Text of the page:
I recently had an epiphany at a Spring Pole.
Typically, I train tug held by the handler first, and then we work our way out in responsibility and area of influence, to flirt poles and spring poles. And… That’s a solid plan that’s worked well. I’ve seen dogs that get put on a spring pole without an “out”, and a solid training relationship, develop some issues. They become obsessed with the toy that they can never “get”. They learn to check out on the handler. They get a ton of endurance both physically and mentally to self satisfy, which makes teaching an “out” THAT much more difficult.
Of course……. As I’m coming to learn….. NOTHING IS SET.
Which makes choosing action plan much more difficult.
Way easier when you just open the recipe book and follow the directions.
Back to my epiphany…..
I’m working this dog an Olde English Bulldogge named Murphy.
Murphy is one of those dogs that NEEDS an outlet. He was born to scrap. If you don’t give him a place to put it, he will make up his own. And that won’t be good.
I sometimes call it “getting the poison out”. And that’s the truth for this one.
Anyway, he’s never had a super healthy relationship with people before. And, his tug game reflected it. Really frantic game. Like….. watching him play tug was like watching a starving kid get five minutes with a box of Twinkies. And the “out” ALWAYS had conflict. You could see him struggling with it. I even worked a two toy trade just to be able to get a game going without conflict to get some trust in the bank.
Then, one day….. I realized if I was doing a trade, I could probably use the pole as the second toy. And, I could always slip the toy off the pole to “kill” it if I needed to. So….. I put him on it.
And….. He did AMAZING. Outed pretty cleanly. A little sticky, but like a plain old “normal” dog. The “frantic” was gone. It blew my mind. Here is a little clip of that first session.
So….. I thought about it. Hard. And, this is what I came up with.
Ivan Balabanov breaks games down into “competitive” and “non-competitive”. He’s talking about the difference between like Tug (competitive), and Fetch (non-competitive). And, I totally get that. But that day at the pole I realized there is another layer!!!! I’ve begun calling it Competitive, and SUPPORTIVE!!!!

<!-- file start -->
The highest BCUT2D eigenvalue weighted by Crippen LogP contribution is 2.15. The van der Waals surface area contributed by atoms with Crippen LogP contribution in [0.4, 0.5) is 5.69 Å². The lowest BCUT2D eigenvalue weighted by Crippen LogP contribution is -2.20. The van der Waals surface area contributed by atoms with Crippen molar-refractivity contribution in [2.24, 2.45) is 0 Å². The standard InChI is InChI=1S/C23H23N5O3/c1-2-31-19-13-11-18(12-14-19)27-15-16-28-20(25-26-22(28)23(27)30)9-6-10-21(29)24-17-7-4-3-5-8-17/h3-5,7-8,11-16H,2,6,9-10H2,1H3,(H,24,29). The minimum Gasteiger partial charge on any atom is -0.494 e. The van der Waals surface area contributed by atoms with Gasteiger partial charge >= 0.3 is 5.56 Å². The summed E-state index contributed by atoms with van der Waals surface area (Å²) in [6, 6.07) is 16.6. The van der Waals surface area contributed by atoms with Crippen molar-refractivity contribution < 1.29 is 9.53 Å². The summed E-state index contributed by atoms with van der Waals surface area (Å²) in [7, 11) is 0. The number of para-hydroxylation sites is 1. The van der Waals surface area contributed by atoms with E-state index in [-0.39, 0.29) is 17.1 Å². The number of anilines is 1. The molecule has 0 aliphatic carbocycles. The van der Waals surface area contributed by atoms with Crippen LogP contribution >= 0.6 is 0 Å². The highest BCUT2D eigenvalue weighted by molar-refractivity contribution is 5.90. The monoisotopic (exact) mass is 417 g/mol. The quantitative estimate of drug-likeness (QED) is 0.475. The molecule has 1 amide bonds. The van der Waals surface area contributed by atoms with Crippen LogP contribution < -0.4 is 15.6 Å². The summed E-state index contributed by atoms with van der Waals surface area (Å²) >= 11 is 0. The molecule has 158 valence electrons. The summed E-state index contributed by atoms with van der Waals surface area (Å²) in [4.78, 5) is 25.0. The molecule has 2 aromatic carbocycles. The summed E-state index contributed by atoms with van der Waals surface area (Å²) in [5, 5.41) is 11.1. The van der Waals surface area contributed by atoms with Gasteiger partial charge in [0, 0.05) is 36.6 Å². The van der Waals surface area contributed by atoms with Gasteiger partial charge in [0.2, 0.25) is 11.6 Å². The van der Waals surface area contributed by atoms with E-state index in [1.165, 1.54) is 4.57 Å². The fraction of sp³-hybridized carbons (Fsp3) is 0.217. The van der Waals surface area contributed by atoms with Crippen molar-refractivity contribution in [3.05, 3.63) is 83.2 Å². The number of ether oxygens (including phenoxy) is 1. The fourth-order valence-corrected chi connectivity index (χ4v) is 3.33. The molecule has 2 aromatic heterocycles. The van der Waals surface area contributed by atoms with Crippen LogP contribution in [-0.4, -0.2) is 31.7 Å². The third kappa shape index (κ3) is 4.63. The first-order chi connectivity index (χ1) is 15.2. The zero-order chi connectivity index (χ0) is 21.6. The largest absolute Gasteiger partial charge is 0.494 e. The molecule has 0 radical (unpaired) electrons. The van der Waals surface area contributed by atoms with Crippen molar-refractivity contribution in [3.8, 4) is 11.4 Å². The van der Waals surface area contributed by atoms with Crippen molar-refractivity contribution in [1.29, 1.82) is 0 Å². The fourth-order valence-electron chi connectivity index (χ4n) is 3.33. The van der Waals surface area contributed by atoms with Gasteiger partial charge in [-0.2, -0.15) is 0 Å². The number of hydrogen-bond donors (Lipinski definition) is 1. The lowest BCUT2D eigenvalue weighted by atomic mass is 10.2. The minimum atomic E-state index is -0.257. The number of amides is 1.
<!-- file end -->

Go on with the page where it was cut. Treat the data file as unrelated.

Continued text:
The analogy I see is like in Boxing. I can be your sparring partner, or I can coach you while you spar. It may even be the same activity….. But the dynamic between the two parties are completely different!
I’ve always seen Weight Pull as a “supportive” thing (but never worded it like that). But always just viewed The pole as a tug you didn’t hold. Now, I realize there can be a tremendous difference.
In Tug…. It is “competitive”. I am the sparring partner (Yes, I’m still the coach, but I coaches can spar. Don’t nitpick). On the Spring Pole, I’m coaching you from the outside. It’s “supportive”. Like Weight Pull.
And THAT’S why Murphy was so much better. He doesn’t have the trust, to “spar” with me without feeling weird. But when He thought I was “with” him, helping him play….. There was no conflict. He was much more cooperative. First time he had aspect to that style of play without the emotional baggage.
Is that a stopping point for him? No…… I want to eventually have enough trust worked out that we can play “against” each other without misunderstanding. But, I’ll give him a “supportive” outlet until we get there.
1- There are two “styles” of games: Competitive, and Supportive. That may seem like common sense….. But was profound to me.
2- There really is no Recipe. It’s not start with tug, and work out to spring pole. Or….. Never let them “win”. Or whatever. No exact recipes. There is this guideline: Figure out what aspects of play the dog finds rewarding. Decide if you need to play in a competitive style, or a supportive one. Take that game, and build a relationship, skills, and responsibilities. Take those things and explore the other aspects, and styles. Take them, and explore the fucking world.
Epiphany on a Spring Pole.
Who’d have thought?